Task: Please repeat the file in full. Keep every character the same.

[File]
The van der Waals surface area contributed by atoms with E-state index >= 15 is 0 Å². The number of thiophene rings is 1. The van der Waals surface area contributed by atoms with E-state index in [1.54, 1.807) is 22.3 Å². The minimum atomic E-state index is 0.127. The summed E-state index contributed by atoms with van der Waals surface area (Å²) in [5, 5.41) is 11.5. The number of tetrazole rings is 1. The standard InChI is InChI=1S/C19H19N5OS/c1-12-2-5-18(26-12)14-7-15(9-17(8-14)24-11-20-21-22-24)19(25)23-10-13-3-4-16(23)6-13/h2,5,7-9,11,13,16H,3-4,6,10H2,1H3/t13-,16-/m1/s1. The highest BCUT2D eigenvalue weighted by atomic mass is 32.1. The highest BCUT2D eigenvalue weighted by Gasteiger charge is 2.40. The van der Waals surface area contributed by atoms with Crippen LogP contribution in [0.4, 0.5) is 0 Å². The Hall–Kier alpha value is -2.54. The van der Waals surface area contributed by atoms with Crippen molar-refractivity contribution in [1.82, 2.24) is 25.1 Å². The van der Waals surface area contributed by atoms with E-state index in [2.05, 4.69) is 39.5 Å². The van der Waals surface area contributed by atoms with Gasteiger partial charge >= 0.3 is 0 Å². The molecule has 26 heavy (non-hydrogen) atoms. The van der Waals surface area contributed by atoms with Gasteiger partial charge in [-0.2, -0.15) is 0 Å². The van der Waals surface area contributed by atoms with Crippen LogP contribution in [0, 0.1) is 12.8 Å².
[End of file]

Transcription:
The van der Waals surface area contributed by atoms with E-state index >= 15 is 0 Å². The number of thiophene rings is 1. The van der Waals surface area contributed by atoms with E-state index in [1.54, 1.807) is 22.3 Å². The minimum atomic E-state index is 0.127. The summed E-state index contributed by atoms with van der Waals surface area (Å²) in [5, 5.41) is 11.5. The number of tetrazole rings is 1. The standard InChI is InChI=1S/C19H19N5OS/c1-12-2-5-18(26-12)14-7-15(9-17(8-14)24-11-20-21-22-24)19(25)23-10-13-3-4-16(23)6-13/h2,5,7-9,11,13,16H,3-4,6,10H2,1H3/t13-,16-/m1/s1. The highest BCUT2D eigenvalue weighted by atomic mass is 32.1. The highest BCUT2D eigenvalue weighted by Gasteiger charge is 2.40. The van der Waals surface area contributed by atoms with Crippen LogP contribution in [0.4, 0.5) is 0 Å². The Hall–Kier alpha value is -2.54. The van der Waals surface area contributed by atoms with Crippen molar-refractivity contribution in [1.82, 2.24) is 25.1 Å². The van der Waals surface area contributed by atoms with E-state index in [2.05, 4.69) is 39.5 Å². The van der Waals surface area contributed by atoms with Gasteiger partial charge >= 0.3 is 0 Å². The molecule has 26 heavy (non-hydrogen) atoms. The van der Waals surface area contributed by atoms with Gasteiger partial charge in [-0.2, -0.15) is 0 Å². The van der Waals surface area contributed by atoms with Crippen LogP contribution in [0, 0.1) is 12.8 Å².